The UC and partners also noted that PTAB found UC’s claims to CRISPR/Cas9 single guide gene editing technology, and applying that technology in any cellular or non-cellular setting, did not make obvious the Broad’s claims to limiting application of the same technology to eukaryotic cellular settings.

As a result, UC and its partners argued, the Federal Circuit should agree to their earlier request that the PTAB reinstate the interference proceeding so that priority of inventorship could be determined. At a minimum, they added, the interference proceeding should be remanded to the PTAB in order to consider evidence related to obviousness and Broad’s no-interference-in-fact motion.

UC and partners took issue with the PTAB not considering UC’s own prior-filed patent application concerning use of CRISPR/Cas9 in eukaryotic cells, but instead only addressing whether use in eukaryotic cells can be separately patentable from use in all settings as covered by UC’s claims.

In their brief, the European patent holders cited decisions by other countries to grant them patents for CRISPR/Cas9 in all settings, including eukaryotic cells—including the United Kingdom, nearly 40 other countries that are members of the European Patent Convention, and Asia-Pacific nations such as Australia, New Zealand, Singapore and China.

Last month, Australia granted a CRISPR patent to MilliporeSigma, the life science business of Merck KGaA, relating to the use of CRISPR in a genomic integration method for eukaryotic cells.

The European patent holders also said the USPTO had rejected patent applications filed by Broad that were directed to uses of CRISPR/Cas9 technology in eukaryotic cells as being non-novel in view of UC’s patent application, which the USPTO examiners considered to have effectively taught use of the CRISPR/Cas9 technology in eukaryotic cells.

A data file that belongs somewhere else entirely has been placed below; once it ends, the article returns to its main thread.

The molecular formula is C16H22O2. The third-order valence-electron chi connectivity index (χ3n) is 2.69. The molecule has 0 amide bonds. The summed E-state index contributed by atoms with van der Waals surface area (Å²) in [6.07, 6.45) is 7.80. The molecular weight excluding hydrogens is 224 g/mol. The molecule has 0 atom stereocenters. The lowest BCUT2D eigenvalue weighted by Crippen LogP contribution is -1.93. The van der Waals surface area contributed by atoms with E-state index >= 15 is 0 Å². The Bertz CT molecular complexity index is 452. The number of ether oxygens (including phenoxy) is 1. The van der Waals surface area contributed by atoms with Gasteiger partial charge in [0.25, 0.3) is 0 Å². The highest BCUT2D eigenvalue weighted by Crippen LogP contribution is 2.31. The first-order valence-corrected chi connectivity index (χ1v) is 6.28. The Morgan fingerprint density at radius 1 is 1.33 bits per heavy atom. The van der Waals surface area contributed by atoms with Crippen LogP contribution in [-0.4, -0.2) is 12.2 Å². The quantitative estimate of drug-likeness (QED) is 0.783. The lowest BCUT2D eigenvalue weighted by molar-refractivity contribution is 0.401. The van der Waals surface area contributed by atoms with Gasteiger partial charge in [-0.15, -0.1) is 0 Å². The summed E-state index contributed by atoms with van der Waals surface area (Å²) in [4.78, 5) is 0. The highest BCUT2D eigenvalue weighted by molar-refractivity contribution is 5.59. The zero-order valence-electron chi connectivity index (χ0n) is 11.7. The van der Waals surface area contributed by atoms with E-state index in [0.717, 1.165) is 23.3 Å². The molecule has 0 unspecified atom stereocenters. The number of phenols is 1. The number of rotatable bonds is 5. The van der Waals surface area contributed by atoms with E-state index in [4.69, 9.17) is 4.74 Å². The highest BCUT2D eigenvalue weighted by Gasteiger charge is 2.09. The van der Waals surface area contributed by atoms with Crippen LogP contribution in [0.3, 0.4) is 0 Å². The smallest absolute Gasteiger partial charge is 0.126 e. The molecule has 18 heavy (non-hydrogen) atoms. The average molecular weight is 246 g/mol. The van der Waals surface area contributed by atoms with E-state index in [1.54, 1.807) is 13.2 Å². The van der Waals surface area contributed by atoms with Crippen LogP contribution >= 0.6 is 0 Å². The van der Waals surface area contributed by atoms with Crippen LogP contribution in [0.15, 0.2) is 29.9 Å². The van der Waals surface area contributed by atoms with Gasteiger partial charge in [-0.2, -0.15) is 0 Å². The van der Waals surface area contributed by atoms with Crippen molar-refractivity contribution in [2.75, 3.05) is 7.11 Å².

The UC and partners also cited recent rejections of patent applications filed by Sigma-Aldrich (now part of Merck KGaA) and Toolgen that similarly claimed use of CRISPR/Cas9 in eukaryotic cells, on grounds that they were either non-novel or obvious in view of the UC patent application concerning application of the invention in eukaryotic cells.

At the time the European patent holders signaled their intent to appeal, the Broad expressed confidence the PTAB decision would prevail before the Federal Circuit:

The Broad restated that confidence in a statement this afternoon that also took issue with one of the arguments of UC and partners.

"The [UC] brief hinges on its argument that, although [UC's]  work simply involved characterizing a purified enzyme in a test tube, it rendered obvious that genome editing could be made to work in living mammalian cells. This is inaccurate, as the PTAB noted repeatedly in its decision," the Broad stated.

"To overturn the PTAB decision, the Appellate Court would need to decide that the PTAB committed significant errors of law or lacked substantial evidence to reach its decision," the Broad continued. "Given the careful and extensive factual findings and legal analysis in the PTAB's decision, the Appellate Court will need to find many errors to return the case to the PTAB for further proceedings."

The Broad is due to file its opening appellate brief on October 25.

[This report has been updated to include a statement issued today by the Broad Institute of MIT and Harvard].